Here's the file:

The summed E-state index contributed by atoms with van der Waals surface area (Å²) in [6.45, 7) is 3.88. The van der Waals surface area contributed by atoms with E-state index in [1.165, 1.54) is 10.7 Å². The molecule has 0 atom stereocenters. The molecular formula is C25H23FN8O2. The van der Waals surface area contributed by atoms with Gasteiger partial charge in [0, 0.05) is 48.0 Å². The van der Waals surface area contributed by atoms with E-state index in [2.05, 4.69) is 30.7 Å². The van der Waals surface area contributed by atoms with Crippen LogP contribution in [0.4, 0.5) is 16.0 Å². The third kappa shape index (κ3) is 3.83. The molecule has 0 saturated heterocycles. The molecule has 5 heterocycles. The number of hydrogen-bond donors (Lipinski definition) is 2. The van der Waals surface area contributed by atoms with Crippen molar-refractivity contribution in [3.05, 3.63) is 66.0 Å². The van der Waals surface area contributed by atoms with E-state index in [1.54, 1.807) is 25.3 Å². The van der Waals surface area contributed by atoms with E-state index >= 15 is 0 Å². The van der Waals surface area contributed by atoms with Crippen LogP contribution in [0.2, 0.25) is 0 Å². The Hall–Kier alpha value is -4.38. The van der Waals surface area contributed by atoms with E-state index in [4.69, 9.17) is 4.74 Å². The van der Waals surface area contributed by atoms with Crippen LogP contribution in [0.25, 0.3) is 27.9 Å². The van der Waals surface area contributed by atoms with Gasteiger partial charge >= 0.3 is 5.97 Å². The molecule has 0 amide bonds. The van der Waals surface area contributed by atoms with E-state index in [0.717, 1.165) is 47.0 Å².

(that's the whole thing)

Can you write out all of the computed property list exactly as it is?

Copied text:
The summed E-state index contributed by atoms with van der Waals surface area (Å²) in [6.45, 7) is 3.88. The van der Waals surface area contributed by atoms with E-state index in [1.165, 1.54) is 10.7 Å². The molecule has 0 atom stereocenters. The molecular formula is C25H23FN8O2. The van der Waals surface area contributed by atoms with Gasteiger partial charge in [0, 0.05) is 48.0 Å². The van der Waals surface area contributed by atoms with E-state index in [2.05, 4.69) is 30.7 Å². The van der Waals surface area contributed by atoms with Crippen LogP contribution in [0.4, 0.5) is 16.0 Å². The third kappa shape index (κ3) is 3.83. The molecule has 0 saturated heterocycles. The molecule has 5 heterocycles. The number of hydrogen-bond donors (Lipinski definition) is 2. The van der Waals surface area contributed by atoms with Crippen molar-refractivity contribution in [3.05, 3.63) is 66.0 Å². The van der Waals surface area contributed by atoms with E-state index in [1.54, 1.807) is 25.3 Å². The van der Waals surface area contributed by atoms with E-state index >= 15 is 0 Å². The van der Waals surface area contributed by atoms with Crippen LogP contribution in [0.2, 0.25) is 0 Å². The Hall–Kier alpha value is -4.38. The van der Waals surface area contributed by atoms with E-state index in [4.69, 9.17) is 4.74 Å². The van der Waals surface area contributed by atoms with Crippen LogP contribution in [0.25, 0.3) is 27.9 Å². The van der Waals surface area contributed by atoms with Gasteiger partial charge >= 0.3 is 5.97 Å². The molecule has 0 amide bonds. The van der Waals surface area contributed by atoms with E-state index in [0.717, 1.165) is 47.0 Å².